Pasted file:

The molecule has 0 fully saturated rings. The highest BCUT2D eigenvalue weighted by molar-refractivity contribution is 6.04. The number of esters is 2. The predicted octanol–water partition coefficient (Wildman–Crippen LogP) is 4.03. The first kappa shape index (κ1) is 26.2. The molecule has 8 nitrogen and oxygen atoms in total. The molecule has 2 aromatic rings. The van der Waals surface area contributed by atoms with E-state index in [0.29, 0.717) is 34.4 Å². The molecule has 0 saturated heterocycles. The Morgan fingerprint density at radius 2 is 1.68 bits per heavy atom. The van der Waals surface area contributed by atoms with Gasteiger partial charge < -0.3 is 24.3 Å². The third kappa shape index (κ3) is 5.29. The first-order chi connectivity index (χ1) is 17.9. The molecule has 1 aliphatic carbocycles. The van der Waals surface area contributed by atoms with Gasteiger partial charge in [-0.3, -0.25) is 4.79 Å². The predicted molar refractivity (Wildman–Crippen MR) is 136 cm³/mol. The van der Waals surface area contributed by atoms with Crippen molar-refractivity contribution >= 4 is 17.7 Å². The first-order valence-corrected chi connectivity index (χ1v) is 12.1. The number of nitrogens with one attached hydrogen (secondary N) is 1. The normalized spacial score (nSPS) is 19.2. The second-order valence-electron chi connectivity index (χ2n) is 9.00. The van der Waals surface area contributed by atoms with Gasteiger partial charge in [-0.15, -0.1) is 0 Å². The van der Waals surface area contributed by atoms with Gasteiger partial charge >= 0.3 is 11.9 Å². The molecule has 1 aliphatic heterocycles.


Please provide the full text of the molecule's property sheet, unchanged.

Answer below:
The molecule has 0 fully saturated rings. The highest BCUT2D eigenvalue weighted by molar-refractivity contribution is 6.04. The number of esters is 2. The predicted octanol–water partition coefficient (Wildman–Crippen LogP) is 4.03. The first kappa shape index (κ1) is 26.2. The molecule has 8 nitrogen and oxygen atoms in total. The molecule has 2 aromatic rings. The van der Waals surface area contributed by atoms with E-state index in [0.29, 0.717) is 34.4 Å². The molecule has 0 saturated heterocycles. The Morgan fingerprint density at radius 2 is 1.68 bits per heavy atom. The van der Waals surface area contributed by atoms with Gasteiger partial charge < -0.3 is 24.3 Å². The third kappa shape index (κ3) is 5.29. The first-order chi connectivity index (χ1) is 17.9. The molecule has 1 aliphatic carbocycles. The van der Waals surface area contributed by atoms with Gasteiger partial charge in [-0.3, -0.25) is 4.79 Å². The predicted molar refractivity (Wildman–Crippen MR) is 136 cm³/mol. The van der Waals surface area contributed by atoms with Crippen molar-refractivity contribution >= 4 is 17.7 Å². The first-order valence-corrected chi connectivity index (χ1v) is 12.1. The number of nitrogens with one attached hydrogen (secondary N) is 1. The normalized spacial score (nSPS) is 19.2. The second-order valence-electron chi connectivity index (χ2n) is 9.00. The van der Waals surface area contributed by atoms with Gasteiger partial charge in [-0.15, -0.1) is 0 Å². The van der Waals surface area contributed by atoms with Gasteiger partial charge >= 0.3 is 11.9 Å². The molecule has 1 aliphatic heterocycles.